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Shouldn't we all have fairly normal electrolyte and hydration levels?
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Created in 2008, Phoenix Rising is the largest and oldest forum dedicated to furthering the understanding of and finding treatments for complex chronic illnesses such as chronic fatigue syndrome (ME/CFS), fibromyalgia (FM), long COVID, postural orthostatic tachycardia syndrome (POTS), mast cell activation syndrome (MCAS), and allied diseases.
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yes, something else is up...but we have to wait for the researchers to figure it out.That is what I have heard, too, but, it seems like that process would take time make a difference. My son and I(yes, I have POTS, too) feel the benefit in 10 to 20 minutes, which makes me suspect something else is at work.
That's a good point. Though, IV saline is a more direct route, doesn't have to work it's way into the blood stream like oral saline, the effects last longer too. I stil think something else must be going on.IV saline, which would be similar, has an immediate effect too.
Regarding the one electrolyte, sodium, here is my theory. Our bodies cell signaling process does not work correctly. Throughout the day, ideally when we are fatigued, our bodies are supposed to respond by making more sodium. But for a subtype of ME, the cells are not signalling properly, and fail to make the sodium needed. So what are symptoms of low sodium?Shouldn't we all have fairly normal electrolyte and hydration levels?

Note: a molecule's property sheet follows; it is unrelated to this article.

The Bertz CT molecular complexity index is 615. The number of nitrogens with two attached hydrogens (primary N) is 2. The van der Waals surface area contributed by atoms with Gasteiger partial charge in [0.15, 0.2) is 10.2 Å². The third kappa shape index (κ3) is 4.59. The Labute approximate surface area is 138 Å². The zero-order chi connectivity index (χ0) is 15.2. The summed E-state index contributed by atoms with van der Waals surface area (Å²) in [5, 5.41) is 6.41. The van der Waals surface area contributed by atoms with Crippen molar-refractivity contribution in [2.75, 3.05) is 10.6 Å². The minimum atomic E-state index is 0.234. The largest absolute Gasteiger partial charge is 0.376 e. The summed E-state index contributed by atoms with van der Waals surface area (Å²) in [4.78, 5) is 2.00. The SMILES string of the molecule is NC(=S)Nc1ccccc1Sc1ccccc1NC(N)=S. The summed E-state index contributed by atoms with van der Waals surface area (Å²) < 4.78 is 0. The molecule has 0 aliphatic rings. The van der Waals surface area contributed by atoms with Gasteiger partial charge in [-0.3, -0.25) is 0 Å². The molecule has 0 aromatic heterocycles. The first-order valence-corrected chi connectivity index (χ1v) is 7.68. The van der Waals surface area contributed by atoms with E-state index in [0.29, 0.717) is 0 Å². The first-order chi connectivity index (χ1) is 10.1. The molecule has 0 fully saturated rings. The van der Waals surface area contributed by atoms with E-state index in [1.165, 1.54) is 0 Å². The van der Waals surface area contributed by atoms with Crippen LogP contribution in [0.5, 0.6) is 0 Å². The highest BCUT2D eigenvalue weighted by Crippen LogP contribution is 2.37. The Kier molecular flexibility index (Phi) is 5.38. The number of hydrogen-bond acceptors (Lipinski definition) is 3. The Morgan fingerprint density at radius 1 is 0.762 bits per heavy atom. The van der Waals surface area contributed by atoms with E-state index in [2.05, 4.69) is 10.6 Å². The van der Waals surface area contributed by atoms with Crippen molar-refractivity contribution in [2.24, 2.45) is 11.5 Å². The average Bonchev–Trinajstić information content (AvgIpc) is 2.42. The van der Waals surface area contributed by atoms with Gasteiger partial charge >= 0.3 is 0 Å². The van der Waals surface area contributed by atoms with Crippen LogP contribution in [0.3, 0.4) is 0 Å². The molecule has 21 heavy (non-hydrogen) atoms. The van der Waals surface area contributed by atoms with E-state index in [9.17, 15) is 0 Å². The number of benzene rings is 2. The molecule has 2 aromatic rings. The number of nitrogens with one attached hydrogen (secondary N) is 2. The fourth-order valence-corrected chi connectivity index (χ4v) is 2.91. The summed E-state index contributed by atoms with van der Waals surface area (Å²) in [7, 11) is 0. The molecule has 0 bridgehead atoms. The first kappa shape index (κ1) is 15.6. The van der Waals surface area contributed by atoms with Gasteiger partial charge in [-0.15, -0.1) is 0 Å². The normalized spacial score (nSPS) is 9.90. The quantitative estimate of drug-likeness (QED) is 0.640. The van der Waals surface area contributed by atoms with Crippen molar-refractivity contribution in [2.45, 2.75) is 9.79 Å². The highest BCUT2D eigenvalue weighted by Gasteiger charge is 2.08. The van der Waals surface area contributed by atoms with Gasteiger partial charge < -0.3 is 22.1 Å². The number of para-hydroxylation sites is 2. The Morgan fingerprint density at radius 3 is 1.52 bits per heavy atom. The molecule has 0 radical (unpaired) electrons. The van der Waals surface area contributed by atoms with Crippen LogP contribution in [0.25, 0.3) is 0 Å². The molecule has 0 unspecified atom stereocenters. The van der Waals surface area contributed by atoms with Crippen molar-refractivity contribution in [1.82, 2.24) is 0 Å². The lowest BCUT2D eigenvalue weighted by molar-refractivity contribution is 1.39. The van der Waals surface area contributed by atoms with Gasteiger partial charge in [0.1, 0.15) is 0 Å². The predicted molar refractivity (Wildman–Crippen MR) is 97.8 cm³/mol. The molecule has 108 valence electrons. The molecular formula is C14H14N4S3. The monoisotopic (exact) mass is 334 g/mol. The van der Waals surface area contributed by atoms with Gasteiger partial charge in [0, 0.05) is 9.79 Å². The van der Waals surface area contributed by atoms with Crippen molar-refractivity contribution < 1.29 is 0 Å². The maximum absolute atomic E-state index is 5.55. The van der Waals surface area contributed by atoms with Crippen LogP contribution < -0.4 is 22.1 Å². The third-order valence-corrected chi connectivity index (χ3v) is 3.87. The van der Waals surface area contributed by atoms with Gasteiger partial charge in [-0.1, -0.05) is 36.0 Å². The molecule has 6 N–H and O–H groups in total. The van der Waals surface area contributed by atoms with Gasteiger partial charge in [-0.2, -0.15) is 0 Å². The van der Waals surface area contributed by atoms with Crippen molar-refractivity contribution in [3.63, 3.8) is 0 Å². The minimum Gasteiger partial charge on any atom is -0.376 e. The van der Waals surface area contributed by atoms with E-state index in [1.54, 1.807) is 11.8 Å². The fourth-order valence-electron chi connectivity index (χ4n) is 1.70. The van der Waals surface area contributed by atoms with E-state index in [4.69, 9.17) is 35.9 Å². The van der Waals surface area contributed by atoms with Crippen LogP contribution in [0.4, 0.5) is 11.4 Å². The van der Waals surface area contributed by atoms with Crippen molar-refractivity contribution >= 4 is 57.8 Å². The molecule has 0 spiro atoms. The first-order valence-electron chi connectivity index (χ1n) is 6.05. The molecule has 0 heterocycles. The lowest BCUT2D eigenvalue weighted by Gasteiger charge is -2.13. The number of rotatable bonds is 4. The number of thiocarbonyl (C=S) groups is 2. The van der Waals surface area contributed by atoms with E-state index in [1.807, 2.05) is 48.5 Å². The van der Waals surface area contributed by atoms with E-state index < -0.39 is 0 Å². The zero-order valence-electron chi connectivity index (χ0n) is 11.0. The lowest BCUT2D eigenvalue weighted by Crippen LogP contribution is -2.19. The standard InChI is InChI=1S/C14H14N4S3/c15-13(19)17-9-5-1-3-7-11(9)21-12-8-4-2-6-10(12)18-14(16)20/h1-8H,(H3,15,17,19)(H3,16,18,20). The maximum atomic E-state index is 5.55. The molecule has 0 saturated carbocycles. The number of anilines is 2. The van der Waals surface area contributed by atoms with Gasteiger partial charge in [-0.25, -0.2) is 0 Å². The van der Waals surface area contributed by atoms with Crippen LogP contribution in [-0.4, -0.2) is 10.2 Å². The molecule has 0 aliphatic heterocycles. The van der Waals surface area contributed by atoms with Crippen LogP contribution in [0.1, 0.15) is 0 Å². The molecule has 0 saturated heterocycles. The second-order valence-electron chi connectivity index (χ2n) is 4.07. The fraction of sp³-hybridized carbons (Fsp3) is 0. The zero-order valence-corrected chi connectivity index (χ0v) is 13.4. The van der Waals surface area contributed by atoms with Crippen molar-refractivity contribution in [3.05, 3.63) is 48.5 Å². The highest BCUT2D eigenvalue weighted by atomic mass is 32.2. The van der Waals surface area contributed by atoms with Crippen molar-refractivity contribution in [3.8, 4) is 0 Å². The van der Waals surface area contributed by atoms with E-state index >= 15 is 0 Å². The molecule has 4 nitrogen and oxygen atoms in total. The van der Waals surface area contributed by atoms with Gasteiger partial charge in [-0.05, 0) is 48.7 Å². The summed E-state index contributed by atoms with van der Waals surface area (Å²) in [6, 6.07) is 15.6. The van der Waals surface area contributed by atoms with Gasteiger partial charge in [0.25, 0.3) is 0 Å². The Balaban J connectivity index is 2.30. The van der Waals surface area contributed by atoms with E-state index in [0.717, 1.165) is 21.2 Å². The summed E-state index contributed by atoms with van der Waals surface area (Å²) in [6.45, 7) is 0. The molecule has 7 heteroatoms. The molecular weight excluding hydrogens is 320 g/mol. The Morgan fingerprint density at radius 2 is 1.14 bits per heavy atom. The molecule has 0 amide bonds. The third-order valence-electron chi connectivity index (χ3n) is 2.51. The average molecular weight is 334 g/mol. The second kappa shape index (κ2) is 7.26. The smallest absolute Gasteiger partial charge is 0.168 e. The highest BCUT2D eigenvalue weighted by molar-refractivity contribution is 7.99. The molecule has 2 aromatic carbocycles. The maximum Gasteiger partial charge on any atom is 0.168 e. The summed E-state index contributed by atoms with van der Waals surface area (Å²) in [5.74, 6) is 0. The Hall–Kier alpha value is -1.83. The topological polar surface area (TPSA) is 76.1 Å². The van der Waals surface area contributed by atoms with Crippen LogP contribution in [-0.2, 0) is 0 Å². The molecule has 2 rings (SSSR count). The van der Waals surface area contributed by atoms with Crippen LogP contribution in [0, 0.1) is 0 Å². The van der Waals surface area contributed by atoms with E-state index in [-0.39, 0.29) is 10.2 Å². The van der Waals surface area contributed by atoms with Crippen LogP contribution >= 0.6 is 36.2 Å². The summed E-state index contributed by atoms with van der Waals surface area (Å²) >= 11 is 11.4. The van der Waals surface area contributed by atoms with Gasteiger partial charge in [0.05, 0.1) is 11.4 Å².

It would be interesting to know how long it takes for the electrolyte water you drink to get into the blood stream. Anyone know?
The intestines can absorb about 16 ml per minute, so 160 - 240 ml in 10 - 15 minutes, resp.It would be interesting to know how long it takes for the electrolyte water you drink to get into the blood stream. Anyone know?
They have more than saline. Here is a good one:What is electrolyte water? Is it just a fancy name for a saline drink, which some doctors recommend for treating POTS?
So Pedialyte is basically water with added sodium, potassium and a bit of zinc.
Wikipedia says that Pedialyte contains 1,035 mg sodium per liter, and 780 mg potassium per liter.
Sodium chloride is around 39% sodium, so if you added 2.6 grams of salt to a liter of water, you would get the same sodium level as is found in Pedialyte.
And if you buy one of those low sodium salts like LoSalt which contains mostly potassium chloride, or buy some potassium chloride online, then since potassium chloride is around 52% potassium, adding 1.5 grams of potassium chloride to your liter of water will give you the same potassium level as Pedialyte..
Is Hip an abbreviation?